Welcome to the QA Tech-Tips blog!

Some see things as they are, and ask "Why?"   I dream things that never were, and ask "Why Not".  
Robert F. Kennedy

“Impossible” is only found in the dictionary of a fool.  
Old Chinese Proverb

Thursday, February 12, 2015

OOPS! - When disaster strikes
Do-It-Yourself Anti Static Spray (Part 4 of a series)

Hello again!

As I am sure you all know, this is the time of year for snowy evenings, hot-chocolate by the fireplace, warm cookies, soft music, and Static Electricity!

I am also sure that anyone who has been within 500 feet of anything electronic knows that Static Electricity is a Bad Thing, for more reasons than three.

Likewise, there are a number of companies who make special "Anti-Static Sprays", all neatly bottled in colorful packaging, ready for your use.  No to mention that they use about five cents worth of materials and charge you Serious Bucks per bottle/can/whatever.

So, what's a poor sod supposed to do?  Make your own!

It's almost as easy as falling out of bed, and costs just slightly more than that - not counting the hospital bills. . .

You will need:
  1. A spray bottle of some kind.  An old Window Cleaner bottle, a small trigger-pump bottle, or whatever you have laying around.
    I bought a small, 12 oz plant spray bottle awhile back for a couple of bucks, and have been using it over and over and over again for years and years and years.  If you notice your bottle begins to collapse inward on itself as you use it, adding a couple of small pin-holes at the top will help prevent that.
  2. A jug of the absolutely cheapest fabric softener you can buy.
    The no-name, lemon scented, bargain brand is more than sufficient, so don't waste your money on the stuff with the fancy packaging, fluffy towels, and baby-bottoms on it.  You will probably end up with a gallon jug of the stuff, and depending on how much spray you make, it will likely last for a loooong long time.  If your "better half" already uses fabric softener for the laundry, mooch some of that.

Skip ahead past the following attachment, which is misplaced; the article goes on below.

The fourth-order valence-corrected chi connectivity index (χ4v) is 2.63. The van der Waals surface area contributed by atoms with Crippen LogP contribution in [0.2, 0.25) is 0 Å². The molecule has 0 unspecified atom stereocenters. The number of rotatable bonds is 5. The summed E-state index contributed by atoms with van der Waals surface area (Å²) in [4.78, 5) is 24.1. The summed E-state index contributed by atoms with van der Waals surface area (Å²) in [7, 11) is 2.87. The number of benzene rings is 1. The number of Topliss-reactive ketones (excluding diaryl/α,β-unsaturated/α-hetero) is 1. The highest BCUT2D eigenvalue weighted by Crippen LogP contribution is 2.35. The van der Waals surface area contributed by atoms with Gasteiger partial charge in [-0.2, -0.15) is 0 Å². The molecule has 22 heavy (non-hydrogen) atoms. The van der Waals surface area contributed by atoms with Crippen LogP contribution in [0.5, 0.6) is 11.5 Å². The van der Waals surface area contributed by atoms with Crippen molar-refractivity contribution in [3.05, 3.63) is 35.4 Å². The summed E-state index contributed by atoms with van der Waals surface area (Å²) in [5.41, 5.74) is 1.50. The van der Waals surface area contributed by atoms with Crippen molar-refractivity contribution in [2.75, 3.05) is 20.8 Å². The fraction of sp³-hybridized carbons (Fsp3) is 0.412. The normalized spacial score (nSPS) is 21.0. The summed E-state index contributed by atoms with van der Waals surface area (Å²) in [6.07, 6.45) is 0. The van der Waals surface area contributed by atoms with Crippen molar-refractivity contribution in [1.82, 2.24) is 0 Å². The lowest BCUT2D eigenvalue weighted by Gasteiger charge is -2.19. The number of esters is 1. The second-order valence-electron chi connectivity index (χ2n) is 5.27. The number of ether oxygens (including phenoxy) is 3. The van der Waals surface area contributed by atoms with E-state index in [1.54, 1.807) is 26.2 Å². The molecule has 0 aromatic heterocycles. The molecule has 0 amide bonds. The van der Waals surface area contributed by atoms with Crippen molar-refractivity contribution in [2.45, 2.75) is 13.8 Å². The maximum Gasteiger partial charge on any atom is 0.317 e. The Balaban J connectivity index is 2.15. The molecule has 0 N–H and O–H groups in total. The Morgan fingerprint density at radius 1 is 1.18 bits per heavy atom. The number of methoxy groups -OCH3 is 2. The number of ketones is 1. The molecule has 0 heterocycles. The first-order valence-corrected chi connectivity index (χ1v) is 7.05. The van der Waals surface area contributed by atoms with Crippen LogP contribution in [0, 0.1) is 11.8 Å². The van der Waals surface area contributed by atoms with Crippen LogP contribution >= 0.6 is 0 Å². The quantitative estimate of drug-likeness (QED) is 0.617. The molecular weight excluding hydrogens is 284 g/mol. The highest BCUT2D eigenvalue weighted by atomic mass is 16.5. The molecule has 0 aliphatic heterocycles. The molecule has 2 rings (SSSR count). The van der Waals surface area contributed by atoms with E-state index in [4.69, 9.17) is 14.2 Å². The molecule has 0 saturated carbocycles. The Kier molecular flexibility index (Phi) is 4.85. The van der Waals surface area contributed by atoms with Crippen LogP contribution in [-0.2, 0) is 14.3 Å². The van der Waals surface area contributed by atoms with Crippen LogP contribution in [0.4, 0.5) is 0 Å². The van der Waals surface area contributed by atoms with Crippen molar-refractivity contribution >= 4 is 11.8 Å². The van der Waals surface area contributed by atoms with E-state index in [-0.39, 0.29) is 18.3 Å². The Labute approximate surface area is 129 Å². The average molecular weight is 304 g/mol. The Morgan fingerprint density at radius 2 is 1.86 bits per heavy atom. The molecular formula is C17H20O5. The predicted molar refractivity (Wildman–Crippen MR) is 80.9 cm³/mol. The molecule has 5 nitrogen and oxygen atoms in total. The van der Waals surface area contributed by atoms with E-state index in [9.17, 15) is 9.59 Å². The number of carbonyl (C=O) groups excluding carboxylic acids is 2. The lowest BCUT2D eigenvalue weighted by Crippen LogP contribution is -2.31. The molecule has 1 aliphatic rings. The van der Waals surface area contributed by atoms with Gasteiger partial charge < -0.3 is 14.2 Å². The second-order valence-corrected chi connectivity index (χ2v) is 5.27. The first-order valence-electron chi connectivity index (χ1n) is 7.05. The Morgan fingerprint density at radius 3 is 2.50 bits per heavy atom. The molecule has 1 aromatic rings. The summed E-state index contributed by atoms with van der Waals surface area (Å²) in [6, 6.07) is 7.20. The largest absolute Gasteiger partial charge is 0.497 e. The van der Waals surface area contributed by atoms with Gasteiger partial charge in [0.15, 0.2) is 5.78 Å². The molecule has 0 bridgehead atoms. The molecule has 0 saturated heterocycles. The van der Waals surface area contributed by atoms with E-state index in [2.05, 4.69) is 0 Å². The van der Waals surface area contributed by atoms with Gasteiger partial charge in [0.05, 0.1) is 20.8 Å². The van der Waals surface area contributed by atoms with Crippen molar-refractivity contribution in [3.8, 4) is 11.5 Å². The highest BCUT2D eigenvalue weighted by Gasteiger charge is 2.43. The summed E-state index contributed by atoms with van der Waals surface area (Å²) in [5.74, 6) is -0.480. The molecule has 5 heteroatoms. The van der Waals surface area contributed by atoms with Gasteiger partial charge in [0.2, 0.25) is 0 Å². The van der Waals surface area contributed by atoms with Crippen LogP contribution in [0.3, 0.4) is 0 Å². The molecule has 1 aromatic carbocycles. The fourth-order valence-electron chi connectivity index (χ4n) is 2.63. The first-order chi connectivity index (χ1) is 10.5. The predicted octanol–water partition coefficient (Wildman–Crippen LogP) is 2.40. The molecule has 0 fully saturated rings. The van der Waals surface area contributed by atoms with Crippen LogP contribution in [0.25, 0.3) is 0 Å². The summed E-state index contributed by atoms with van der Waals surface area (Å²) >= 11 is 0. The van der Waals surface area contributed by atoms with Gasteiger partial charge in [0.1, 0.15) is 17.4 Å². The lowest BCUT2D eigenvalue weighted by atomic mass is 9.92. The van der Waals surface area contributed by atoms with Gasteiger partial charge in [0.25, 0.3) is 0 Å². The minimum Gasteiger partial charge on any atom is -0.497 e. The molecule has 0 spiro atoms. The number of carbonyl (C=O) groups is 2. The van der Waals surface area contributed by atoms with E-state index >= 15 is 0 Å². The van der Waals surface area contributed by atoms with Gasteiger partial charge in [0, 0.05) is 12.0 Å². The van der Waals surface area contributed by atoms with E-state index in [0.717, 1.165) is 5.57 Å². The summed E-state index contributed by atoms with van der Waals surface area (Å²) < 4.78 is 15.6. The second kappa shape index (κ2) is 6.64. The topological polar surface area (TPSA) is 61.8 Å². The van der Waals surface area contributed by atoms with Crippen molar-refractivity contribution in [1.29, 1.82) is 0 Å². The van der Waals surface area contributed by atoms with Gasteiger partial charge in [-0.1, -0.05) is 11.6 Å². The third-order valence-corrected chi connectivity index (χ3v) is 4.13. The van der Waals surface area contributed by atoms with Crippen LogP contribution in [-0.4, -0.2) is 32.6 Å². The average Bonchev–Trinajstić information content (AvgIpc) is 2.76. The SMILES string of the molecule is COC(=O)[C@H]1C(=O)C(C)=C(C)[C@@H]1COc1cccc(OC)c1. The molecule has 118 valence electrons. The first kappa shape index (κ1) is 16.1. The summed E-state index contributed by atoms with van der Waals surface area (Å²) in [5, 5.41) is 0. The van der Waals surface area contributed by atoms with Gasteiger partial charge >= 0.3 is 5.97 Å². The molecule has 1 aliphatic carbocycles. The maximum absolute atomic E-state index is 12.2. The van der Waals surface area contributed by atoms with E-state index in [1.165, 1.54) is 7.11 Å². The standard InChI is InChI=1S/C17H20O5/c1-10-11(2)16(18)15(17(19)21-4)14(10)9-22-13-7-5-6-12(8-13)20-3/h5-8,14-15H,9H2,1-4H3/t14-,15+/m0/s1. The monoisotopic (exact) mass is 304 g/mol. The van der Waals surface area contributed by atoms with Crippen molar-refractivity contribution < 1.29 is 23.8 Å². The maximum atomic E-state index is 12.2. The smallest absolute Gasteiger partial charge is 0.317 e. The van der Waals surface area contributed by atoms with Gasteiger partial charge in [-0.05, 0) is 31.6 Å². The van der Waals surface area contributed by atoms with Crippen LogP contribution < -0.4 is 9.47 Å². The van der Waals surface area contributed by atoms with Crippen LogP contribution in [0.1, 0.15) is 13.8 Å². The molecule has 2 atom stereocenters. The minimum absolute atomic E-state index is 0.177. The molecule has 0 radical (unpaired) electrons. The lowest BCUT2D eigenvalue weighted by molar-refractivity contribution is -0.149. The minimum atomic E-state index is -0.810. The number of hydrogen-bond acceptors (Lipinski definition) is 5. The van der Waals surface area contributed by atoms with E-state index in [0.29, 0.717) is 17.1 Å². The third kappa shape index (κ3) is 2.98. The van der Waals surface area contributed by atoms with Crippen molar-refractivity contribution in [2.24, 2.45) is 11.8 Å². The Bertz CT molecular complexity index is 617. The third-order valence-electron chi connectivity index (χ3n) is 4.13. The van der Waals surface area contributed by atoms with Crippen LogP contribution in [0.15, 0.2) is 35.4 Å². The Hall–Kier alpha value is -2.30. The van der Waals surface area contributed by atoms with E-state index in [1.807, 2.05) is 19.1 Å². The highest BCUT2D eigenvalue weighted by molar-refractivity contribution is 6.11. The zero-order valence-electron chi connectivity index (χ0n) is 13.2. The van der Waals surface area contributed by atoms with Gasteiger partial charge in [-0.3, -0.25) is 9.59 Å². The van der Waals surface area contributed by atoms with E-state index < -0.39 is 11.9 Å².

3. Some clean, (demineralized), water.
    If you have nice soft water where you are, tap water is just fine.  If your water has a lot of minerals in it, use cheap drinking water, or get distilled water.  You just don't want a lot of minerals/lime/rust/etc. in the water.
How to make it:
  1. Fill the bottle that you're using about 1/4 full of fabric softener.
  2. Add clean water to fill the rest of the bottle.  Don't forget to leave some "head space" at the top.
  3. Shake gently until well mixed.
  4. Set the bottle to a fine mist and spray to your heart's content!
Two additional things:
  • You will want to cover surfaces, (rugs, plastic chair mats, your chair cushions, etc.) with a fine mist until the surface is slightly damp.  You may have to repeat every few days at the beginning until a sufficient amount of anti-static formula has built up.
  • You will also want to be very careful if you use it on smooth surfaces, like chair mats, as this liquid can be slippery if you apply too much.

There you are!  You are now equipped to handle the Static Electric Demon, and do it on the cheap!

What say ye?

Jim (JR)

p.s.  No animals were used during the testing of this Tech Tip, and it is safe for the Ozone Layer too.

3 comments:

  1. I have known about this for a long time. Your recommending too strong a solution. 1 part softener to 8 or 10 parts water is plenty. There are other things that can be done to help. Increase the humidity in the air by boiling water or by a humidifier. Use an anti-static mat. Touch a grounded surface before touching electronics. Shave the excess hair from your body. Wear all cotton garments and no shoes when working near electronics. If all else fails move to a warmer wetter location, like coastal Florida or coastal southern California (like San Diego)

    ReplyDelete
    Replies
    1. I guess it depends on who's recipe you're using. . . (grin)
      I've seen recipes advising concentrations of between 10 and 30%. Since I'm using the crummiest fabric softener possible, I increased the concentration accordingly.

      If you're using the fancy "fluffy towel and baby bottom" kind of fabric softener, you may well be able to reduce the concentration accordingly.

      Of course, your other recommendations are spot-on as well. IMHO, I've found that, during the winter, it helps to have some anti-statc spray available.

      What say ye?

      Jim (JR)

      Delete
  2. I don’t suppose many of websites give this kind of information.hnninglek/

    ReplyDelete

Thanks for sharing your thoughts here at the QA Tech-Tips Blog!

Note:
This blog will not, repeat NOT, publish comments that contain ANY KIND OF HYPERLINK.

If your comment contains ANY KIND OF HYPERLINK it WILL BE DELETED.

Please read the article at How To Get Comments Approved On This Blog for additional information regarding this rule.

Thank you for understanding.

Jim (JR)